Sunday, January 20, 2019
Shaun Berk's 10 Movie Recommendations- 688th Edition
Welcome to the 688th Edition of my series. Looks like we survived a pretty crazy night. I was fortunate enough to not lose electricity, I hope everyone is getting it back and is still doing okay. Good luck to anyone who has someone still in the playoffs. There is not much else happening so I'll just get on with my selections
Big Little Lies (2017): I start the week out with what is technically a tv series but is referred to as a limited series so since I make the rules I decide what qualifies as a movie. This is part 2 of my Nicole Kidman trilogy. This centers around a rather snobby town of people with seemingly perfect lives but each episode we get through, we continue to know there is no such thing as a perfect life. The show centers around mothers Madeline, played by Reese Witherspoon, Celeste, played by Kidman, and new girl in town Jane, played by Shailene Woodley who each have an issue of sorts. Zoe Kravitz, Laura Dern, Darby Camp, Alexander Skarsgard, Adam Scott, James Tupper, Jeffrey Nordling, Iain Armitage, Sarah Baker, Sarah Burns, Merrin Dungey, and many others co-star in this series. I feel I have described what I can without giving too much away. One cool thing about this is the focus on musical AVENUE Q. This has seven episodes where it slowly leads into a payoff on each episode. This has some pretty well written characters as well as quite a bit of suspense. I guess there is a second season starting sometime this year.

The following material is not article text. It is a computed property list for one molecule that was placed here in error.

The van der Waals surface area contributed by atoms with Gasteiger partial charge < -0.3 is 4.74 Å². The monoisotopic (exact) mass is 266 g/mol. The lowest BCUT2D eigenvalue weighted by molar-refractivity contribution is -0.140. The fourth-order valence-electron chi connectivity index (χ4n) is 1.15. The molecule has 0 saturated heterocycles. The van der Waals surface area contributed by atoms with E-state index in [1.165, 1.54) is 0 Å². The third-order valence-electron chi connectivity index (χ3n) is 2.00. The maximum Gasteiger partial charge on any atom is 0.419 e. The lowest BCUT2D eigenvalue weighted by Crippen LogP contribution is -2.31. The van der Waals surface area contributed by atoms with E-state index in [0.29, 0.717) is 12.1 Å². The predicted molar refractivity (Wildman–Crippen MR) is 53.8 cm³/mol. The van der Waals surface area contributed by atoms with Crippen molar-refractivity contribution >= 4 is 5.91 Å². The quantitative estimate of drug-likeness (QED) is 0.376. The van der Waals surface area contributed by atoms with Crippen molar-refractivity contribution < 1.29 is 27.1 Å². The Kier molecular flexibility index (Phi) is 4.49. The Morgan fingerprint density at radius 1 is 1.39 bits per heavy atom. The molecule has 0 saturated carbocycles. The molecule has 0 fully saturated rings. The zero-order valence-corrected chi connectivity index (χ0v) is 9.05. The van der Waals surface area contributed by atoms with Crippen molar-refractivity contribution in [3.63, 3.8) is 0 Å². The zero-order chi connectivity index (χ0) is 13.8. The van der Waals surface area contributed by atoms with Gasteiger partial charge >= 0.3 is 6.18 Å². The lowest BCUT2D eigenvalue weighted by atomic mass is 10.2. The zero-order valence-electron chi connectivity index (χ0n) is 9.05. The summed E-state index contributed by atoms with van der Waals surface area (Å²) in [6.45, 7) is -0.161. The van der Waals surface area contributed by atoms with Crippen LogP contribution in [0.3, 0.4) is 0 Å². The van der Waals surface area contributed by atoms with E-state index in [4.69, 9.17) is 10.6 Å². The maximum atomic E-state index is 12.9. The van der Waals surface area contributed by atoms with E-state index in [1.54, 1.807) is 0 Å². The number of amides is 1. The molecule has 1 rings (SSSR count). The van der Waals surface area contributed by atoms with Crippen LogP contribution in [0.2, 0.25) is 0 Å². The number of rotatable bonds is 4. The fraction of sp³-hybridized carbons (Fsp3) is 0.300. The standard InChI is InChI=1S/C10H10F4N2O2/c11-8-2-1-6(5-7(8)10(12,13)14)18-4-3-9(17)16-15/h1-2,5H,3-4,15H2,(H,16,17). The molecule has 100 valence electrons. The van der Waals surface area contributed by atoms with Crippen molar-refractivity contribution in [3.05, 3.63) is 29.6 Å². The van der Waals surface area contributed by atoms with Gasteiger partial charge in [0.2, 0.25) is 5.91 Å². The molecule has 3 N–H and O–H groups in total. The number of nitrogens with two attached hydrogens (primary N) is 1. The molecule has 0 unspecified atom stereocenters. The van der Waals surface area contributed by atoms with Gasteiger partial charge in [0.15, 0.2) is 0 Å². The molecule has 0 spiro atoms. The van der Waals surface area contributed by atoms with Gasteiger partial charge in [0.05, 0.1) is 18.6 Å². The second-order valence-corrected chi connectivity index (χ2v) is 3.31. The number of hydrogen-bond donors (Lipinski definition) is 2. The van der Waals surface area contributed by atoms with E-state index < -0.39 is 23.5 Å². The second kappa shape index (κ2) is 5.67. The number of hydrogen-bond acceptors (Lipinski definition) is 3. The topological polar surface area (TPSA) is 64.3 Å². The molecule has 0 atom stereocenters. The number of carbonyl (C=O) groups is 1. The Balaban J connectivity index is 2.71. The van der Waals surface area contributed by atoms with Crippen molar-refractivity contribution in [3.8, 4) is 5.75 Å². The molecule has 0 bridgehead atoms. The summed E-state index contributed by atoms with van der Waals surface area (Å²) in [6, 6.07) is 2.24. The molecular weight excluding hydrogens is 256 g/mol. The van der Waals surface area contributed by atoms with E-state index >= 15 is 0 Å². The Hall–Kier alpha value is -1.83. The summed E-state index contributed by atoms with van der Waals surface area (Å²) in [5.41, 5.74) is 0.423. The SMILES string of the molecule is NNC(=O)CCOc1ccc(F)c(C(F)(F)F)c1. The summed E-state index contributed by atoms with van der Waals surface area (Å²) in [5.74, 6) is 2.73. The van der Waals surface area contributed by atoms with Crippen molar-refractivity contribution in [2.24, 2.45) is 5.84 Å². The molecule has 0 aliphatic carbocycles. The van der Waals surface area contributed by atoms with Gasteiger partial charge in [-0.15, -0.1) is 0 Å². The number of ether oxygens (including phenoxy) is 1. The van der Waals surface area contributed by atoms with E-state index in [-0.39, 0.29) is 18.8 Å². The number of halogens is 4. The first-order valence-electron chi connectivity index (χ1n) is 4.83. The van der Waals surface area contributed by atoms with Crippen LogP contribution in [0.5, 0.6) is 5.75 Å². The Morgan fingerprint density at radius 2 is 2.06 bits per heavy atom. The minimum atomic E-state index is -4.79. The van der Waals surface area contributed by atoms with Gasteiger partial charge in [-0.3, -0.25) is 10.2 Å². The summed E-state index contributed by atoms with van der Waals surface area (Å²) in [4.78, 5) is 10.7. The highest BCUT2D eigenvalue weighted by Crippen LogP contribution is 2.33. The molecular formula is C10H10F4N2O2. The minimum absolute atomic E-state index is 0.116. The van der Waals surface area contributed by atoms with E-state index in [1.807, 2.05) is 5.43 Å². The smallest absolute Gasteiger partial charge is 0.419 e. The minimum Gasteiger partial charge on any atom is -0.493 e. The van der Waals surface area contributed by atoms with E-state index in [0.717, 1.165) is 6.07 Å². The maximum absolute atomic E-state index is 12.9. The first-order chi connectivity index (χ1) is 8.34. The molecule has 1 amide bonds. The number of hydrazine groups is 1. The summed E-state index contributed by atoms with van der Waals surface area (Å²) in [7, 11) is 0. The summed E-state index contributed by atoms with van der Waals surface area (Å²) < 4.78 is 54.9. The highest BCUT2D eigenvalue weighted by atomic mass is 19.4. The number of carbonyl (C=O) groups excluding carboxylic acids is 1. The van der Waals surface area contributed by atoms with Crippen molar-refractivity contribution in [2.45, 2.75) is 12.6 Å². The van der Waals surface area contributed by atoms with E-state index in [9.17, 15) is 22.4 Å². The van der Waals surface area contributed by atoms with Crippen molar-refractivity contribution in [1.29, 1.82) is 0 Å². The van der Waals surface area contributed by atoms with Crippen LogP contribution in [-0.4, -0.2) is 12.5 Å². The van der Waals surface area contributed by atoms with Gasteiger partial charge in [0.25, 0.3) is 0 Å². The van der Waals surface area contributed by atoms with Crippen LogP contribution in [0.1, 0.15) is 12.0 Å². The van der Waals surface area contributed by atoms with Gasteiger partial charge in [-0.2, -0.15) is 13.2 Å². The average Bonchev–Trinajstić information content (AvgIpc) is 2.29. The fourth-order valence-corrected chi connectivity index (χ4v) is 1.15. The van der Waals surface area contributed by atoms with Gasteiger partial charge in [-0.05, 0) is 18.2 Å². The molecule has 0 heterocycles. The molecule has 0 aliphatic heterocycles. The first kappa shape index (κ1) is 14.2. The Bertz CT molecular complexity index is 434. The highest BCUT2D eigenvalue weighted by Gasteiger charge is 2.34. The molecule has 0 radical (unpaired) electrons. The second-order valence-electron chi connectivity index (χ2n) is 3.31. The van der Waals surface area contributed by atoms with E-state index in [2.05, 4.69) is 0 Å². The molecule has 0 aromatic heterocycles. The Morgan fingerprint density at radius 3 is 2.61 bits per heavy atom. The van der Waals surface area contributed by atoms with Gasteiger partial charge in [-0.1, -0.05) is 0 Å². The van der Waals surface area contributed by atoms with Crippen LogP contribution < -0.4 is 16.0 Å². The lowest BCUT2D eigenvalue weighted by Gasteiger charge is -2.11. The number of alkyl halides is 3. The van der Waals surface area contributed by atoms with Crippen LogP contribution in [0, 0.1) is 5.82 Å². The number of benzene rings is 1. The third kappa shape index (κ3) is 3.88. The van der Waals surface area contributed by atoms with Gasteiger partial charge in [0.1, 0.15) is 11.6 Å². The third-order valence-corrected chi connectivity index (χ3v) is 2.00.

Little Swee'pee (1936): This is my animated short for the week which centers around Popeye and we are introduced to baby Swee 'Pea. Olive has Popeye take him to the zoo where he spends most of his time rescuing Swee 'Pea from various zoo animals. Most of these focus on Popeye fighting with Bluto for the affections of Olive Oyl. In this one, we get some fun interactions of Popeye trying to survive a baby. This is something that can be found on Amazon Prime as part of the "Cartoon Classics Vol. 3" and is easy to find on Youtube.